In these paintings, John Singer Sargent and Alphonse Mucha both use green flowing robes, but to very different effect. Sargent’s choice of the heavy olive to drab green sleeves, reflected in her wild eyed look, seems to reveal Lady Macbeth’s sickened state of mind. And who ever would think of using a light, bright spring green in a painting about winter? Only Mucha, of course.


In Jamie Wyeth’s Portrait of Shorty and John Everett Millais’s Ophelia we see two very different impacts created by framing the subject with either muted or brilliant green palettes.


Green Nouveau

And on the topic of some contemporary artists rocking the green theme…

Keeping on the subject of using color framing to guide the viewer, Bill Carman’s contrasting of a muted palette with a jewel-like copper green beautifully sets off his subject.


Eric Velhagen uses muted green undertones to create a dynamic, emotional atmosphere


Varying tones of green can be used to evoke joyous childhood dreams or frightening nightmares, beautifully demonstrated by Scott Gustafson and Laurie Lee Brom

Bud Cook Portrait of Eli and Eli’s Solution (detail) use varying green accents for very different yet dramatic (and creepy) outcomes


Rob Rey does incandescent tones ablaze with energy and feeling like few others

Matthew Lauffrey uses the various shades of green to accentuate the depth of field and play of light in the distance. I think it’s super cool!


Ed Binkley and Cory Godbey each offering their own master’s class in the use of subtle green tones to evoke a love of nature


And finally, photographer Shannon Cotterill infuses a green glow to create an ethereal, otherworldly image



Green is, of course, a natural with bronze sculpture. The copper in bronze wants to oxidize so yup, it wants to be green (think Statue of Liberty). Patinas accelerate and enhance this process. As seen here in Colin Poole’s bronze sculptures, the color can vary from a vibrant aqua green to a more muted and subtle sage green. He uses the color as an integral part of the story.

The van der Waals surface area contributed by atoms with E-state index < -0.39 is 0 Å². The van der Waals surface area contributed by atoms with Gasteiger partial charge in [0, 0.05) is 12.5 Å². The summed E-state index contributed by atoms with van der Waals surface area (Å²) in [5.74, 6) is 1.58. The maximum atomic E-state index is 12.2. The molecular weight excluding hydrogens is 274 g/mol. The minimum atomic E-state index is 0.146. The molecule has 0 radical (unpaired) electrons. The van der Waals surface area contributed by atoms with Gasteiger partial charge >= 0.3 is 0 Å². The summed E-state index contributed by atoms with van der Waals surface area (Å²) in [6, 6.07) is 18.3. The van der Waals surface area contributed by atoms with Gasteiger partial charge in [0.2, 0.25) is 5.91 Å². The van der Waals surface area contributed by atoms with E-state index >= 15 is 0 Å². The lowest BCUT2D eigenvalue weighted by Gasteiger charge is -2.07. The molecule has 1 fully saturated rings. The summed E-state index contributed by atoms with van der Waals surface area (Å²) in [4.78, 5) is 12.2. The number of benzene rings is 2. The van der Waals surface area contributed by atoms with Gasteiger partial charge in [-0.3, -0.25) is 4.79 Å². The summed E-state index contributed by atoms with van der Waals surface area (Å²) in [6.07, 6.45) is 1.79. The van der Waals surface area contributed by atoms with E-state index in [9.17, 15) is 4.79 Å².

On “The Vine Dance of Blomai,” the green of her hands emphasizes the spiraling movement of the vines and reveals the vines being encouraged to grow through her dance. In “Born of Root and Stone,” the blending of the stone color into her body and her body color into the stone highlights that she has come into being from the rock she sits upon.

Snakes on the Brain

Sculpture got a little bit of a short shrift in the green section. The story of St. Patrick goes that he is honored for driving the snakes out of Ireland despite the fact that there were no snakes around for him to banish. As a final nod to St. Patrick, here are a few sculptures featuring snakes.

From bitty snake headdresses in Edward Onslow Ford’s “Applause” to mighty big serpents like “An Athlete Wrestling with a Python” by Frederic Lord Leighton (okay, so way too much talent in one human with this one), love them or hate them, snakes play a big role in our collective imaginations. No wonder they’d honor a guy who expelled them from their country.


Seriously, what else? Of course… Laocoon is THE iconic sculpture of a snake influencing centuries of sculptors.


Jean Antoine Idrac – Mercure Inventant Le Caducée (Mercury Invents The Caduceus)


A classic sculptural theme featuring a snake is Eve. In a historical sculpture by Eugène Delaplanche, “Eve After the Fall,” the snake takes a more subtle role, skulking around the base of the sculpture as any snake might do, especially this particular snake. In my sculpture, “Eve Chooses Choice,” the snake is front and center, Eve’s partner in the moment of her decision to choose for herself.


Mark Newman’s “Snake Charmer” seems to me to be something of a contemporary Eve figure, standing in her own strength and sensuality, embracing the snake symbolism of creativity and transformative power.


Speaking of charms, the four leaves of the shamrock are said to stand for faith, hope, love and luck. May this St. Patrick’s Day bring bits of all of these into your creative life.